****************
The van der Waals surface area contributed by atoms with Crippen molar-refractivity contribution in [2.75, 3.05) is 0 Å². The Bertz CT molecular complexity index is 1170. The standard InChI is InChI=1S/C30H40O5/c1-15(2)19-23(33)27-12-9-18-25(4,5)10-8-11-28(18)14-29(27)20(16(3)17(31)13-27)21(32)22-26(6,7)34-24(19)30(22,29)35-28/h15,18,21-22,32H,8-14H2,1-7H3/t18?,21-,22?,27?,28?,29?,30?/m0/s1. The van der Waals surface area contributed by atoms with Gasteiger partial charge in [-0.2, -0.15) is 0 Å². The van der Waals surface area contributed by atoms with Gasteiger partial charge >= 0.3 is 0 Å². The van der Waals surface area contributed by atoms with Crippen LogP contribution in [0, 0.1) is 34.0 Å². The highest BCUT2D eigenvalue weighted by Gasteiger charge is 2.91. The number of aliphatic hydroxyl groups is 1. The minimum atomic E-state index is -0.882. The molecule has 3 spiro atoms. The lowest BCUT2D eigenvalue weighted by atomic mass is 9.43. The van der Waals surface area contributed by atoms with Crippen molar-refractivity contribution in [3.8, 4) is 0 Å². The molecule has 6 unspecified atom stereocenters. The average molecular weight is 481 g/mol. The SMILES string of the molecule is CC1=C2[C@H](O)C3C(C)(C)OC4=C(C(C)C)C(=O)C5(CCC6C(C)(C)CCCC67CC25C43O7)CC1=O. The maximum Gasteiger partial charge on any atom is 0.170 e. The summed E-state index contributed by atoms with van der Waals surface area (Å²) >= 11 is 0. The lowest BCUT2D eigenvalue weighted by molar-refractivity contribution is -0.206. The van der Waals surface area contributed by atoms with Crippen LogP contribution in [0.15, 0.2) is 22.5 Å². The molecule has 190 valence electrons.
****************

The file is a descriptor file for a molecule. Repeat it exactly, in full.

The van der Waals surface area contributed by atoms with Crippen molar-refractivity contribution in [2.75, 3.05) is 0 Å². The Bertz CT molecular complexity index is 1170. The standard InChI is InChI=1S/C30H40O5/c1-15(2)19-23(33)27-12-9-18-25(4,5)10-8-11-28(18)14-29(27)20(16(3)17(31)13-27)21(32)22-26(6,7)34-24(19)30(22,29)35-28/h15,18,21-22,32H,8-14H2,1-7H3/t18?,21-,22?,27?,28?,29?,30?/m0/s1. The van der Waals surface area contributed by atoms with Gasteiger partial charge in [-0.2, -0.15) is 0 Å². The van der Waals surface area contributed by atoms with Gasteiger partial charge >= 0.3 is 0 Å². The van der Waals surface area contributed by atoms with Crippen LogP contribution in [0, 0.1) is 34.0 Å². The highest BCUT2D eigenvalue weighted by Gasteiger charge is 2.91. The number of aliphatic hydroxyl groups is 1. The minimum atomic E-state index is -0.882. The molecule has 3 spiro atoms. The lowest BCUT2D eigenvalue weighted by atomic mass is 9.43. The van der Waals surface area contributed by atoms with Crippen molar-refractivity contribution in [3.8, 4) is 0 Å². The molecule has 6 unspecified atom stereocenters. The average molecular weight is 481 g/mol. The SMILES string of the molecule is CC1=C2[C@H](O)C3C(C)(C)OC4=C(C(C)C)C(=O)C5(CCC6C(C)(C)CCCC67CC25C43O7)CC1=O. The maximum Gasteiger partial charge on any atom is 0.170 e. The summed E-state index contributed by atoms with van der Waals surface area (Å²) >= 11 is 0. The lowest BCUT2D eigenvalue weighted by molar-refractivity contribution is -0.206. The van der Waals surface area contributed by atoms with Crippen LogP contribution in [0.15, 0.2) is 22.5 Å². The molecule has 190 valence electrons.